Figure 9a displays in a sketch the paradigm shift for ocean wave energy harvesting, where a rigid harvester made of steel and concrete components like the Pelamis[63] is compared with a soft generator based on rubber tubes. There is industrial interest to use such elastomeric tube capacitors for ocean wave energy harvesting (Figure 9b), because elastomers are well suited to the harsh conditions found in open sea water.[64] Figure 9c displays an example of a soft energy generator for small scale energy harvesting. The most remarkable feature of this harvester is the sole use of soft materials, elastomers, plastic frames and soft electronics based on carbon black/oil conductors [645]. The technology of dielectric elastomer energy harvesting is attractive because theoretical estimates indicate a large energy of conversion above 1 J/g.[66] Energy of conversion is defined as electrical energy gained in a working cycle of the energy harvester. There are challenges that need to be solved before the technology will reach commercial maturity. In terms of material development it is necessary to identify the best-suited material. Newly developed dielectric elastomers must have excellent mechanical stretching properties with low viscous losses, they must display large rupture strain and slow mechanical fatigue combined with large dielectric permittivity and high dielectric breakdown strength. When operated in harsh environments, such as ocean water, dielectric elastomers must be chemically resistant and insensitive to swelling. We most likely do not even know all the material parameters that influence the performance of dielectric elastomer energy harvesters. Based on calculations, natural rubber seems to be a viable material candidate, but other materials like silicones and urethanes may also be considered as well.[66b] While the field is still in an infant state, experimentally a high energy of conversion from 0.12 J/g[67a] to more than 0.5 J/g[67b] was recently demonstrated.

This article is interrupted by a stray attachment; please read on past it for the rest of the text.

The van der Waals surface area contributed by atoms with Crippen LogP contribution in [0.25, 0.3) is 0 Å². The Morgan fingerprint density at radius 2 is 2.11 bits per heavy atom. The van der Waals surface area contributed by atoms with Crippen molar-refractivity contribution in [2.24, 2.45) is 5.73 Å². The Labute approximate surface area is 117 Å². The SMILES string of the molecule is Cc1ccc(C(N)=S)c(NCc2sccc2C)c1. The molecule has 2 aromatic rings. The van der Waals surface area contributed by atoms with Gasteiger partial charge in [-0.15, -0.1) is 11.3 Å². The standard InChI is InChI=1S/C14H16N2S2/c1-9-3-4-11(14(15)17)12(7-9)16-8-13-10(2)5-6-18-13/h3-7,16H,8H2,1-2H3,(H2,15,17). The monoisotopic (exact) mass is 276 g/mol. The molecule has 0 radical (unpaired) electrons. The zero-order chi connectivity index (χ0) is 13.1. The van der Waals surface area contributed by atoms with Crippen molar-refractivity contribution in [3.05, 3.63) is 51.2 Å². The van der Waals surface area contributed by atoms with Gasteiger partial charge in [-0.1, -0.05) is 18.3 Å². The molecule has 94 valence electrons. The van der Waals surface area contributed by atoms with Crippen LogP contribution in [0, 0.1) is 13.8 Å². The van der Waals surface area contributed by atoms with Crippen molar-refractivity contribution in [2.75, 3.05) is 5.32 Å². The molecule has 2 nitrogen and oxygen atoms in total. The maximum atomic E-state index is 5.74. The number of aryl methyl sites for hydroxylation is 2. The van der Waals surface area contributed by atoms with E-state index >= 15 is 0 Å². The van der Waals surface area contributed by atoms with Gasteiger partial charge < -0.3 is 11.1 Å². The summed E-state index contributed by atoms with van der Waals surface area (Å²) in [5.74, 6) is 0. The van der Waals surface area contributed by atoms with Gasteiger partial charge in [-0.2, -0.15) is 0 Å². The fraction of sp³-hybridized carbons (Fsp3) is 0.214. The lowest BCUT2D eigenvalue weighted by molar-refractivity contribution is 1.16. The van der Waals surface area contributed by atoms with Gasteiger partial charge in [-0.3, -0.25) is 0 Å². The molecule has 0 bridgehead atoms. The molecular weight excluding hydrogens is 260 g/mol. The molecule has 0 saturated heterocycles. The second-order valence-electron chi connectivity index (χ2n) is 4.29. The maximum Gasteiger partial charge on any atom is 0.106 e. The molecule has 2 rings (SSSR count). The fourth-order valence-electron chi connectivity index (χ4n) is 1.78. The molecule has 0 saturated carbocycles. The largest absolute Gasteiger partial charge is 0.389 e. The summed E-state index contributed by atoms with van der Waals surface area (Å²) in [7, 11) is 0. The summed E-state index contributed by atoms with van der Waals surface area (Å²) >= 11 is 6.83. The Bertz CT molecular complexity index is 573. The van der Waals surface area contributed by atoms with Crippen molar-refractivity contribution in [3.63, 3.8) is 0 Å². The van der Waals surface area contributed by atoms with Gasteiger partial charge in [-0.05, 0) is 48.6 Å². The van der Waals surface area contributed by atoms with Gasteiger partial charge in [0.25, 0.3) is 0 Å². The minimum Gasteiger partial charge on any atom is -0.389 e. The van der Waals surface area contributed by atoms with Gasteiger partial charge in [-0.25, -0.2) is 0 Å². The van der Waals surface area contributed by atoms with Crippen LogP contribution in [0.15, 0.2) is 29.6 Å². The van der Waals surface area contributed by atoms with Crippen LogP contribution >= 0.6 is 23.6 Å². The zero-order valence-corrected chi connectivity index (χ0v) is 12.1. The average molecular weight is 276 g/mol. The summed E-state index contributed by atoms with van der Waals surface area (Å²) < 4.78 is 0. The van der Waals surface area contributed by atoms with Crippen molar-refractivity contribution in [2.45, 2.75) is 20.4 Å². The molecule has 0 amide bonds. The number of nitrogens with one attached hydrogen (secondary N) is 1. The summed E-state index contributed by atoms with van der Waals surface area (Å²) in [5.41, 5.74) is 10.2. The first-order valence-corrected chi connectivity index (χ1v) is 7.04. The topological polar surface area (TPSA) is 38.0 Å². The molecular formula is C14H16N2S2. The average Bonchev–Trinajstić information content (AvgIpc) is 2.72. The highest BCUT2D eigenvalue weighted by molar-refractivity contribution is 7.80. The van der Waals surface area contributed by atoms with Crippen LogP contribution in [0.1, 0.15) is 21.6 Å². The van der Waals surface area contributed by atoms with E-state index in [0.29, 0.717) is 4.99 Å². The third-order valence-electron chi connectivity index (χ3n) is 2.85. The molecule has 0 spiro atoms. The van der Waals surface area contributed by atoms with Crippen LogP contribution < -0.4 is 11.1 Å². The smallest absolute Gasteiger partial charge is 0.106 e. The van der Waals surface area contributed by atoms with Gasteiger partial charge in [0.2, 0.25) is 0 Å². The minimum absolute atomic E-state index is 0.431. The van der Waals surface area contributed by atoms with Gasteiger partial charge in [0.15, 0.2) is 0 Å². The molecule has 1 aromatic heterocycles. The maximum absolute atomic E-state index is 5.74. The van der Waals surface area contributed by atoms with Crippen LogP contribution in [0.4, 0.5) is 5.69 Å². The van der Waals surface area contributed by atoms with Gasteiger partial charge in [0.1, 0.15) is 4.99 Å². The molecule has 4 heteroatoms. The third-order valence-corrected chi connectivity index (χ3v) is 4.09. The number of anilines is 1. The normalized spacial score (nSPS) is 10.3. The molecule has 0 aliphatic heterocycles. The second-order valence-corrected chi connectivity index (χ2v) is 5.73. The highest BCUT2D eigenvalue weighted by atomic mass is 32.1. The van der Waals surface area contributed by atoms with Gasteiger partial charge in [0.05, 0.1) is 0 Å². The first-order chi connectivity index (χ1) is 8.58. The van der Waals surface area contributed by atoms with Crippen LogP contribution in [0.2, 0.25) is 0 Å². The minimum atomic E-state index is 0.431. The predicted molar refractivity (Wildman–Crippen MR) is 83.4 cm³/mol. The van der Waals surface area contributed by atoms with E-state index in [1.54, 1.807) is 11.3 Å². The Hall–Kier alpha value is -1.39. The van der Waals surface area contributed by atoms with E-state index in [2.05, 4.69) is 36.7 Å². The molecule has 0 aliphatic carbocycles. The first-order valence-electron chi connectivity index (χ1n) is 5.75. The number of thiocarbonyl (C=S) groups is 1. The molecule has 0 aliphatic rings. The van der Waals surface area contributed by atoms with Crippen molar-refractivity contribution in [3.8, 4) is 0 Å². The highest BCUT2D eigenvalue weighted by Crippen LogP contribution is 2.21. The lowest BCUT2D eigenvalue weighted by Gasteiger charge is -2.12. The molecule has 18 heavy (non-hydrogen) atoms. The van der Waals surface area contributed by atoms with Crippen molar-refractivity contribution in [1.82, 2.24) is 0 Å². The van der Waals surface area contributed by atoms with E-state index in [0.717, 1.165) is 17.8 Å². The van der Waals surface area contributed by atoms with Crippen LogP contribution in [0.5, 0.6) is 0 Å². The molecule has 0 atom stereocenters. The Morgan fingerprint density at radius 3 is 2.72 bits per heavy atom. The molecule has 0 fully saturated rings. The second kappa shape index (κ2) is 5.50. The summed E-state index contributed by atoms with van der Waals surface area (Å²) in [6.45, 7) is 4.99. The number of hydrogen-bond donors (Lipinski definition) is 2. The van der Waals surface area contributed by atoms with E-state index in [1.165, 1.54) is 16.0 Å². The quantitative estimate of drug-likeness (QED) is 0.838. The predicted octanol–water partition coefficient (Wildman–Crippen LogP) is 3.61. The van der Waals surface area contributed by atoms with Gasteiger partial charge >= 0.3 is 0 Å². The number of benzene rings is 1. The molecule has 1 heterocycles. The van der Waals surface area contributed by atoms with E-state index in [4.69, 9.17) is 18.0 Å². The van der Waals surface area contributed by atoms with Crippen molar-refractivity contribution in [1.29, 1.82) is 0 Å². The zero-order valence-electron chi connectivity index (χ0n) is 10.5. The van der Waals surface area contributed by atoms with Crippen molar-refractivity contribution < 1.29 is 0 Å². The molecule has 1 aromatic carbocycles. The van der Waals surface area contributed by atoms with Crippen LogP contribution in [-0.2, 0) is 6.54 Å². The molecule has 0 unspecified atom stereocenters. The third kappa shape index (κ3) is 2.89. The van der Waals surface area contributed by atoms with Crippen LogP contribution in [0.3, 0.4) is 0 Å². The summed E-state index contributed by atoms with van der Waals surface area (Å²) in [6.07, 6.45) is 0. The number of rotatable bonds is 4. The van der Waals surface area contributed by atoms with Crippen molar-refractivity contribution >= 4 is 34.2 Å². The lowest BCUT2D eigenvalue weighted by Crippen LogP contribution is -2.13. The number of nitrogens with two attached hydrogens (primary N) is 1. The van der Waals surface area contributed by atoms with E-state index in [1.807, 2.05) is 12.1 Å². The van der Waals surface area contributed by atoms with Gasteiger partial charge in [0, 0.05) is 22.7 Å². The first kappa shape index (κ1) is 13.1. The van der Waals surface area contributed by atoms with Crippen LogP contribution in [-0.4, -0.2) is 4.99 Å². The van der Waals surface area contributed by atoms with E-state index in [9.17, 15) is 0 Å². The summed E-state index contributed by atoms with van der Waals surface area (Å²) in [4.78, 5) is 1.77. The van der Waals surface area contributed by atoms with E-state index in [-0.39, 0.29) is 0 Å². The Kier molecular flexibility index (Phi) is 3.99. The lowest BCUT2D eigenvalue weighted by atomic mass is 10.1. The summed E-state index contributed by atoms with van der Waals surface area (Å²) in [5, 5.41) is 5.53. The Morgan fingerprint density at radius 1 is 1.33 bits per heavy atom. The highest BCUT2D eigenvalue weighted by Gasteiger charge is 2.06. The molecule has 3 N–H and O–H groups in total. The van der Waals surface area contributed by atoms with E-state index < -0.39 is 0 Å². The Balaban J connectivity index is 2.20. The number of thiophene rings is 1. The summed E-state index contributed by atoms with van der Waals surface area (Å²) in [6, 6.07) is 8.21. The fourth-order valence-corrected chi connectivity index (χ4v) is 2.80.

Figure 9.

Hard and soft energy generators. (a) Rigid versus soft ocean wave energy converters (WEC). In the rigid generator steel and concrete dominate as used materials, whereas for the soft generator one may deploy rubber tubes into the ocean to be deformed by waves. (b) Experimental rubber tube system under water, showing the deformation by caused by waves Reprinted with permission.[64] Copyright 2012, SPIE. The varying pressure level is indicated with a Ruben's tube. (c) Soft energy harvester employing only soft materials, rubber, plastics and stretchable carbon black/oil composite conductors. Reprinted with permission.[65] Copyright 2011, American Institute of Physics.

5 Conclusion